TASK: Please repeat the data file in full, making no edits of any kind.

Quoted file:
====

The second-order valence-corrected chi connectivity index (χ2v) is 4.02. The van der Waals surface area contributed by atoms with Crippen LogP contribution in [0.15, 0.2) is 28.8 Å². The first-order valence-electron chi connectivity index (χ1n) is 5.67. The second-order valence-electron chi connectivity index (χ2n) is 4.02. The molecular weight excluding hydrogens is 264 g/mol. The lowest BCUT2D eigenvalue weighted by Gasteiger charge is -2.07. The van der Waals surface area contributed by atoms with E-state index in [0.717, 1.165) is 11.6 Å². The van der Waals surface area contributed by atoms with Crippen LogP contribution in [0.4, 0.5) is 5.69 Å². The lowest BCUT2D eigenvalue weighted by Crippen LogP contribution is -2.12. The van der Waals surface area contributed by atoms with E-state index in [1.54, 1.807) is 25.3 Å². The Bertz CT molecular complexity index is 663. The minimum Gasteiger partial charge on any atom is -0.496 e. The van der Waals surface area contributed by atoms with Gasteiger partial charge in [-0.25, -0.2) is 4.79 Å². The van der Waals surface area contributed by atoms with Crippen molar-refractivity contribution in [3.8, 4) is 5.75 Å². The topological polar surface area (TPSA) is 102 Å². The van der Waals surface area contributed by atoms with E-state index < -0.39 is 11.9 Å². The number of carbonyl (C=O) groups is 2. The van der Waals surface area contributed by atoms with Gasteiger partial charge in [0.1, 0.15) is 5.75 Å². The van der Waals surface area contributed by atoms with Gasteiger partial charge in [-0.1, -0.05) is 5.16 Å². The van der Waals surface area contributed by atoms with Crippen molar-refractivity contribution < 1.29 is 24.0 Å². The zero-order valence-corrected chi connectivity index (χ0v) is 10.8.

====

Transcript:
The second-order valence-corrected chi connectivity index (χ2v) is 4.02. The van der Waals surface area contributed by atoms with Crippen LogP contribution in [0.15, 0.2) is 28.8 Å². The first-order valence-electron chi connectivity index (χ1n) is 5.67. The second-order valence-electron chi connectivity index (χ2n) is 4.02. The molecular weight excluding hydrogens is 264 g/mol. The lowest BCUT2D eigenvalue weighted by Gasteiger charge is -2.07. The van der Waals surface area contributed by atoms with E-state index in [0.717, 1.165) is 11.6 Å². The van der Waals surface area contributed by atoms with Crippen LogP contribution in [0.4, 0.5) is 5.69 Å². The lowest BCUT2D eigenvalue weighted by Crippen LogP contribution is -2.12. The van der Waals surface area contributed by atoms with E-state index in [1.54, 1.807) is 25.3 Å². The Bertz CT molecular complexity index is 663. The minimum Gasteiger partial charge on any atom is -0.496 e. The van der Waals surface area contributed by atoms with Gasteiger partial charge in [-0.25, -0.2) is 4.79 Å². The van der Waals surface area contributed by atoms with Crippen molar-refractivity contribution in [3.8, 4) is 5.75 Å². The topological polar surface area (TPSA) is 102 Å². The van der Waals surface area contributed by atoms with E-state index < -0.39 is 11.9 Å². The number of carbonyl (C=O) groups is 2. The van der Waals surface area contributed by atoms with Gasteiger partial charge in [0.1, 0.15) is 5.75 Å². The van der Waals surface area contributed by atoms with Gasteiger partial charge in [-0.1, -0.05) is 5.16 Å². The van der Waals surface area contributed by atoms with Crippen molar-refractivity contribution < 1.29 is 24.0 Å². The zero-order valence-corrected chi connectivity index (χ0v) is 10.8.